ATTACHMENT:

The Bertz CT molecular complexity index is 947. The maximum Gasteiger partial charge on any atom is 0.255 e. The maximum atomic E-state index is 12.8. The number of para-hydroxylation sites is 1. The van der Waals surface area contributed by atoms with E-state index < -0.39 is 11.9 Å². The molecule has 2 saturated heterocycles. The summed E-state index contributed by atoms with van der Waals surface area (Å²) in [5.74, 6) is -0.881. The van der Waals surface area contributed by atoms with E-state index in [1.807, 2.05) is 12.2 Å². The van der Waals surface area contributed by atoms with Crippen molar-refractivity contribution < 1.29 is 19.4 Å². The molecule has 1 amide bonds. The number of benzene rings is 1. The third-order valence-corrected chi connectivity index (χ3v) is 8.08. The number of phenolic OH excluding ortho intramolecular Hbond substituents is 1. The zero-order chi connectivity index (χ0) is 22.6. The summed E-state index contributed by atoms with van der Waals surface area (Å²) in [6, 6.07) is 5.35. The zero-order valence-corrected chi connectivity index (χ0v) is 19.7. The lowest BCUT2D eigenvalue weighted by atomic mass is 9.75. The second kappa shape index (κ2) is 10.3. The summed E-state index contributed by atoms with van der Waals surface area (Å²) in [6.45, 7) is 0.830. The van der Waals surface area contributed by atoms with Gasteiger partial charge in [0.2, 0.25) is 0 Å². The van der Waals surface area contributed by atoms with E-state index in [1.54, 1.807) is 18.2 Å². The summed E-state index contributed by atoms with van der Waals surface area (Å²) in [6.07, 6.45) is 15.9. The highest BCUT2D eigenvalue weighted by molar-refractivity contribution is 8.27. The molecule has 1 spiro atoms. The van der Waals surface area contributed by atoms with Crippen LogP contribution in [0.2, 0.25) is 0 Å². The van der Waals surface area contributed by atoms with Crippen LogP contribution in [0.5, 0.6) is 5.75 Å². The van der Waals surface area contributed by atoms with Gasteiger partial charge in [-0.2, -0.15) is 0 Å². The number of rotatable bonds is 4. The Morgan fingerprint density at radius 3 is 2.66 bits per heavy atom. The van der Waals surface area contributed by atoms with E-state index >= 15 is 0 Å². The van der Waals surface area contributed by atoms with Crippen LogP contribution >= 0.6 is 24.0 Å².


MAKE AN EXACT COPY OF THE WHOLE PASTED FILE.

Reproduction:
The Bertz CT molecular complexity index is 947. The maximum Gasteiger partial charge on any atom is 0.255 e. The maximum atomic E-state index is 12.8. The number of para-hydroxylation sites is 1. The van der Waals surface area contributed by atoms with E-state index < -0.39 is 11.9 Å². The molecule has 2 saturated heterocycles. The summed E-state index contributed by atoms with van der Waals surface area (Å²) in [5.74, 6) is -0.881. The van der Waals surface area contributed by atoms with E-state index in [1.807, 2.05) is 12.2 Å². The van der Waals surface area contributed by atoms with Crippen molar-refractivity contribution < 1.29 is 19.4 Å². The molecule has 1 amide bonds. The number of benzene rings is 1. The third-order valence-corrected chi connectivity index (χ3v) is 8.08. The number of phenolic OH excluding ortho intramolecular Hbond substituents is 1. The zero-order chi connectivity index (χ0) is 22.6. The summed E-state index contributed by atoms with van der Waals surface area (Å²) in [6, 6.07) is 5.35. The zero-order valence-corrected chi connectivity index (χ0v) is 19.7. The lowest BCUT2D eigenvalue weighted by atomic mass is 9.75. The second kappa shape index (κ2) is 10.3. The summed E-state index contributed by atoms with van der Waals surface area (Å²) in [6.45, 7) is 0.830. The van der Waals surface area contributed by atoms with Gasteiger partial charge in [0.2, 0.25) is 0 Å². The van der Waals surface area contributed by atoms with E-state index in [1.54, 1.807) is 18.2 Å². The summed E-state index contributed by atoms with van der Waals surface area (Å²) in [6.07, 6.45) is 15.9. The highest BCUT2D eigenvalue weighted by molar-refractivity contribution is 8.27. The molecule has 1 spiro atoms. The van der Waals surface area contributed by atoms with Crippen LogP contribution in [0.2, 0.25) is 0 Å². The van der Waals surface area contributed by atoms with Crippen LogP contribution in [0.5, 0.6) is 5.75 Å². The van der Waals surface area contributed by atoms with Gasteiger partial charge in [-0.2, -0.15) is 0 Å². The number of rotatable bonds is 4. The Morgan fingerprint density at radius 3 is 2.66 bits per heavy atom. The van der Waals surface area contributed by atoms with E-state index >= 15 is 0 Å². The van der Waals surface area contributed by atoms with Crippen LogP contribution >= 0.6 is 24.0 Å².